Until the 1790s many children who were learning to walk wore protective hats known as ‘puddings’ or ‘black puddings’.

The ‘pudding’ hat pictured consists of a horseshoe-shaped roll of glazed pink cotton with four lightly padded triangular flaps attached at regular intervals. The hat is worn by tying the hat’s black ‘Petersham’ ribbons horizontally around the head and above the ears.

Many pudding hats designed for everyday use were made of a dark fabric to disguise the dirt. There were also some very grand pudding hats: in 1766 Lord Fitzmaurice, aged one and a half, wore a pudding hat made from the same fabric as his rose-coloured damask coat, trimmed with black and white feathers.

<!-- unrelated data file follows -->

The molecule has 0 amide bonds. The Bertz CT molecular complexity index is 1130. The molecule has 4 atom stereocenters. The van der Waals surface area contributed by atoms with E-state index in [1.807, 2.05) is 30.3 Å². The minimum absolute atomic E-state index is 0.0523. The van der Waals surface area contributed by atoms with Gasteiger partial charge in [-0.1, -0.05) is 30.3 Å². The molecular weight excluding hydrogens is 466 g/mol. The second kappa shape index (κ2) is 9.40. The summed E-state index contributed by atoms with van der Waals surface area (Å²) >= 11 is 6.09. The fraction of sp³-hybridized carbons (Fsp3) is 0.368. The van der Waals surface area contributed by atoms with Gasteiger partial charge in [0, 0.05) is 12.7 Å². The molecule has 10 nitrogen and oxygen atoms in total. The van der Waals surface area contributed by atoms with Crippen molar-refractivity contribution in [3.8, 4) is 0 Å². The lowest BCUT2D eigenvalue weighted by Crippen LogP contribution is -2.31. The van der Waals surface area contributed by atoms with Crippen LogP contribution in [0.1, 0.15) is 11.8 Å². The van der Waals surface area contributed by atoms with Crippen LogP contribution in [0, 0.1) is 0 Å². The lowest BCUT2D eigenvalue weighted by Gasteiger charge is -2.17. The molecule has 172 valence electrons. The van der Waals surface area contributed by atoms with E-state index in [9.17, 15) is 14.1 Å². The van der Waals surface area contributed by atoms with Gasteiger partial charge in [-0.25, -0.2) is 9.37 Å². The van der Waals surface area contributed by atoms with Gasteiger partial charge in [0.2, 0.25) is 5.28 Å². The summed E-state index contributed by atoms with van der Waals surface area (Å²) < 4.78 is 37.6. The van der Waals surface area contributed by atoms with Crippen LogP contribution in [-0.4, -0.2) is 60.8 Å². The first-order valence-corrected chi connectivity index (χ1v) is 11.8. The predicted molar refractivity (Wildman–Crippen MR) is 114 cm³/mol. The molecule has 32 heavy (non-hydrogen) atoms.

The nickname of ‘pudding’ comes from the padded roll’s similarity in shape and size to a type of sausage named ‘pudding’, as in ‘black pudding’, a popular food still enjoyed today.